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£240,000 for newt conservation

South Oxfordshire and the Vale of White Horse District Councils have helped raise more than £240,000 for great crested newt habitats. 

The funds have been raised over three years through an ongoing, innovative conservation scheme to protect the newts, which are a European protected species.  

The councils have a Natural England licence allowing them to authorise developers to undertake work that may impact the newts. In return, the developer invests in habitat creation and maintenance, providing the newts with new places to thrive. 

So far 13 developments have been authorised (five in South Oxfordshire and eight in the Vale). These have resulted in 23 high quality great crested newt ponds being created as well as 116 hectares of terrestrial habitat. Funds are also secured to ensure management and monitoring of this habitat for at least the next 25 years.   

Cllr Anne-Marie Simpson, South Cabinet Member for Planning, said: “One of our corporate priorities is protecting and restoring our natural world. Our great crested newt populations are an important part of our natural world and the rich ecology and biodiversity of our district. I am so pleased that this project allows us to not only mitigate for any habitat lost from essential building work but provides better ponds and areas where newts and other species can thrive.”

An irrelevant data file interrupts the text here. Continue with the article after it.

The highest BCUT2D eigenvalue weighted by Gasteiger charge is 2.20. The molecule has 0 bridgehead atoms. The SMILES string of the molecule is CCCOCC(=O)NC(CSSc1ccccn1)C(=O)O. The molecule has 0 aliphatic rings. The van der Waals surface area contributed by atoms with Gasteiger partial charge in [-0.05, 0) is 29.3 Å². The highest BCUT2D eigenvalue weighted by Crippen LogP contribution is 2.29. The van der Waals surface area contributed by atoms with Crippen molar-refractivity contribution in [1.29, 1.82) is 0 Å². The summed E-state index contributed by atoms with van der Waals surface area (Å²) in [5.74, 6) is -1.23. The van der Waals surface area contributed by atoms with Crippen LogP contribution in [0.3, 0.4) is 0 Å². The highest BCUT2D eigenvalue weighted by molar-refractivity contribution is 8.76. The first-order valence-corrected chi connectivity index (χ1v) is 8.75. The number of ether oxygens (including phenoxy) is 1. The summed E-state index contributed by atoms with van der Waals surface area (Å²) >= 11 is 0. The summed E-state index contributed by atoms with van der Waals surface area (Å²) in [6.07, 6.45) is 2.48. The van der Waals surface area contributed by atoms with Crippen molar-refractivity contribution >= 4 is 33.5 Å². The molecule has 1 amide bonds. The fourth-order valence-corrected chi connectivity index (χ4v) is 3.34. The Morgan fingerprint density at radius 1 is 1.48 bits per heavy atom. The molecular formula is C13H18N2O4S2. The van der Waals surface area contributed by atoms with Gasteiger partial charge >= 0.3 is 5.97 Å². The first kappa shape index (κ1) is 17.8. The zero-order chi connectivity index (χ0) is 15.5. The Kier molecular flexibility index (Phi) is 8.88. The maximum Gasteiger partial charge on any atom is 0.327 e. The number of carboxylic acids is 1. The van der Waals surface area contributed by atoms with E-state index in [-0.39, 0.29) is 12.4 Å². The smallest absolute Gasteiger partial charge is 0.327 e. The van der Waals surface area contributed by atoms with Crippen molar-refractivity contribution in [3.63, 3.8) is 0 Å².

Cllr Catherine Webber, Vale cabinet member for Climate Emergency and Environment, said: “We’re proud of our wildlife habitats across the Vale of White Horse district. To help protect and enhance them we’ve included developing a Biodiversity Net Gain targeting strategy in our Corporate Plan. This project is an example of Biodiversity Net Gain, providing well managed habitats for great crested newts and other species. It means the biodiversity of the district is in a better state after developments have been built than it was before.”  


Note to editors:  

1.    NatureSpace  is the council’s delivery partner for district licencing. The Newt Conservation Partnership’s latest monitoring report was released recently and can be read here.

2.      District councils have a statutory duty to conserve biodiversity and ensure compliance with relevant environmental and wildlife legislation.